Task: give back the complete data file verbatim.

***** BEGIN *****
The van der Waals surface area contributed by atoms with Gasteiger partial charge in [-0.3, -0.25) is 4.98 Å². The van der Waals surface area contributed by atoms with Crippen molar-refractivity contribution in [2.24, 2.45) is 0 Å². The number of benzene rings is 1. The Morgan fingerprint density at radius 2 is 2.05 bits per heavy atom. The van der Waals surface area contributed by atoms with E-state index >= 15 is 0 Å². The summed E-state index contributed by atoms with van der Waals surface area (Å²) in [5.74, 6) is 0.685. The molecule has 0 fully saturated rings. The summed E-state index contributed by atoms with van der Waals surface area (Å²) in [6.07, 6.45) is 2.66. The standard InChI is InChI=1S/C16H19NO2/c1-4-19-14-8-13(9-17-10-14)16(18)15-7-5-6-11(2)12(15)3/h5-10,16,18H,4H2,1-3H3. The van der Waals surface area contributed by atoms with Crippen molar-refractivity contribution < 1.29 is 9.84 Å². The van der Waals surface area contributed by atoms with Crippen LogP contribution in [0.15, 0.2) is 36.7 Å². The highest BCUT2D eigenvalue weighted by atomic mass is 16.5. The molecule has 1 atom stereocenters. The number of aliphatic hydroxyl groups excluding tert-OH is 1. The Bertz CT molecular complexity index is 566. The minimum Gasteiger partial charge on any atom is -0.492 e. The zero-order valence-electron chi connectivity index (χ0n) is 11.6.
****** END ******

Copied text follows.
The van der Waals surface area contributed by atoms with Gasteiger partial charge in [-0.3, -0.25) is 4.98 Å². The van der Waals surface area contributed by atoms with Crippen molar-refractivity contribution in [2.24, 2.45) is 0 Å². The number of benzene rings is 1. The Morgan fingerprint density at radius 2 is 2.05 bits per heavy atom. The van der Waals surface area contributed by atoms with E-state index >= 15 is 0 Å². The summed E-state index contributed by atoms with van der Waals surface area (Å²) in [5.74, 6) is 0.685. The molecule has 0 fully saturated rings. The summed E-state index contributed by atoms with van der Waals surface area (Å²) in [6.07, 6.45) is 2.66. The standard InChI is InChI=1S/C16H19NO2/c1-4-19-14-8-13(9-17-10-14)16(18)15-7-5-6-11(2)12(15)3/h5-10,16,18H,4H2,1-3H3. The van der Waals surface area contributed by atoms with Crippen molar-refractivity contribution < 1.29 is 9.84 Å². The van der Waals surface area contributed by atoms with Crippen LogP contribution in [0.15, 0.2) is 36.7 Å². The highest BCUT2D eigenvalue weighted by atomic mass is 16.5. The molecule has 1 atom stereocenters. The number of aliphatic hydroxyl groups excluding tert-OH is 1. The Bertz CT molecular complexity index is 566. The minimum Gasteiger partial charge on any atom is -0.492 e. The zero-order valence-electron chi connectivity index (χ0n) is 11.6.